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LEAKS - of all kinds (updated September 25, 2015)  

March 24, 2012. For some time we have considered the subject of LEAKS!! and have thought that they deserved a page in our Technical Section. Let's start with a definition (Wikipedia)

Usually unintended and therefore undesired, a leak is a way (usually an opening) for fluid to escape a container or fluid-containing system, such as a tank or a ship's hull, through which the contents of the container can escape or outside matter can enter the container. The word "leak" is also used as a verb; matter going through the opening is said to leak. The entry, exit, or exchange of matter through the leak is called leakage, the subject of another disambiguation article....

This is a very broad subject and fixes, if documented, will no doubt need their own dedicated pages. We'll start this off with an exchange of emails (edited) on February 4, 2012 with Brian Nilsson (Silver Sage, Yankee #100)

Hi Ron

Anyone have trouble with very leaky toe rails? Ideas on how to fix? Every time it rains without cover on I get one or two gallons in bilge ... water leaks down through toe rail bolts and they are too rusted and old to tighten or even remove without breaking.

Thanks. Brian


Hi Brian

I assume you have read the stuff up on the website? - if not here's a couple of links http://dolphin24.org/clamp_toe_rail_issues.html and http://dolphin24.org/waukegan_dolphin.html. These are O'Day/Lunn rail issues but worth reading, I think.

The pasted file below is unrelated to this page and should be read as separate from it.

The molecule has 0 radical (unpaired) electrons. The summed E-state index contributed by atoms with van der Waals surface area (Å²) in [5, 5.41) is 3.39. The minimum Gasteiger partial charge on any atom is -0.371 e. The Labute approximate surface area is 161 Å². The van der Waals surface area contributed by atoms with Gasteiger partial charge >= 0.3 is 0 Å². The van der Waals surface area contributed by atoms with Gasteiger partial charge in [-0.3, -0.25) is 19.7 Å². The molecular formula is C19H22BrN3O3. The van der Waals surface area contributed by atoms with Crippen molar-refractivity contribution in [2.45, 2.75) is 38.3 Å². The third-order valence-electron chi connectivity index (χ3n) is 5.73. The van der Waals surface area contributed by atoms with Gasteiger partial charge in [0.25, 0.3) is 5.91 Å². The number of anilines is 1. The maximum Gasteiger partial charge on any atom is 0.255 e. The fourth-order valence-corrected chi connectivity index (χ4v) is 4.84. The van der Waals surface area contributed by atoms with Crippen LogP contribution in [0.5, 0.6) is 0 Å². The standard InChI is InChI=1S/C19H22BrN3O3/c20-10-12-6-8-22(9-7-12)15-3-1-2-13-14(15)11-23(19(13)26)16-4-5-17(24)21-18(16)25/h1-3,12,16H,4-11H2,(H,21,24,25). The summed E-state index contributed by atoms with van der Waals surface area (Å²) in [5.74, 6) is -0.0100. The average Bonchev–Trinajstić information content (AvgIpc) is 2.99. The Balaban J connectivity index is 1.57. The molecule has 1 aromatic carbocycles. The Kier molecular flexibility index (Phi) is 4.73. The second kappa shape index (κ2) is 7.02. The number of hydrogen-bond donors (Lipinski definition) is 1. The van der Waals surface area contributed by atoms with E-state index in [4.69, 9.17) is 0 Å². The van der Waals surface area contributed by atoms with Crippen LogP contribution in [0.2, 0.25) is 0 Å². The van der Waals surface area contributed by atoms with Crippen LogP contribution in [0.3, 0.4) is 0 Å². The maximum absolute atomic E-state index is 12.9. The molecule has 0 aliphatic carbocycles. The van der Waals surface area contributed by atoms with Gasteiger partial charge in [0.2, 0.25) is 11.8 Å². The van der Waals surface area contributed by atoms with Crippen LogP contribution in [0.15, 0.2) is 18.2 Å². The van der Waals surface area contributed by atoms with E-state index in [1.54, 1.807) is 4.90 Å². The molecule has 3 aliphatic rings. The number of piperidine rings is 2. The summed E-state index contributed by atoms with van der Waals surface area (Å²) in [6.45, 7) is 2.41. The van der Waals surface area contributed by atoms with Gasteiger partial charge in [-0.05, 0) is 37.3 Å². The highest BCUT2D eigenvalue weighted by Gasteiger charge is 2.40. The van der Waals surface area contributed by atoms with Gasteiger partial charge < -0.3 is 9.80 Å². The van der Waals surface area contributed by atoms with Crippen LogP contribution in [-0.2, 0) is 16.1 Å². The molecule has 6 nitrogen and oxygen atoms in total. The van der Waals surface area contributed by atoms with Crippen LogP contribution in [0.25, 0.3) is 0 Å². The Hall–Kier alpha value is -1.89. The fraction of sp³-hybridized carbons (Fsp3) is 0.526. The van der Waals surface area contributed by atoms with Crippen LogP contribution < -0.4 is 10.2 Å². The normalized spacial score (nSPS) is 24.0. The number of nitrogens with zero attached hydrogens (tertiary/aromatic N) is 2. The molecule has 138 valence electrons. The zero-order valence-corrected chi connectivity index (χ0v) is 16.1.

Yankee's did not have as much of a toe rail leaking problem, or at least, that I've heard about. This is a link to a Yankee, Hull #81, which is pretty early in their production - 20 boats before yours. Its worth a read http://dolphin24.org/aeyla_summer_report.html. Yankee probably made a number of production changes in their first couple of years. I think the boats around yours with wood coamings and hatches, etc., are some of the nicest Yankee built. But they had a lot of wood....

The picture we have of your boat shows a boat in very good condition. I am really surprised you are getting that much water in your bilge - 1-2 gallons just from the leaky bolts. I suspect that while you may have leaky toe rails and bolts, something else may be contributing.

One culprit is seat drains, if you have them. The caulking gets dried out around the tube that leads the water to a thru hull fitting, and water can really 'pour' into the boat when it rains. I had a problem and fixed it.


I would also check the cockpit drains. Wrap some towel paper around the inside tubing of these drains, tape it in place, and check to see if they are wet after a rain - or, a hose test might be worth the time. Another suspect is the chainplates - dried out caulking. If they are leaking water can get to the wood bulkhead where the bitter ends are attached - and rot develops. Not a good thing. And, check all the deck fittings, hatches, etc. Usually you can see evidence of significant leaks in these areas, puddles, wet cushions, stains, etc, but sometimes not.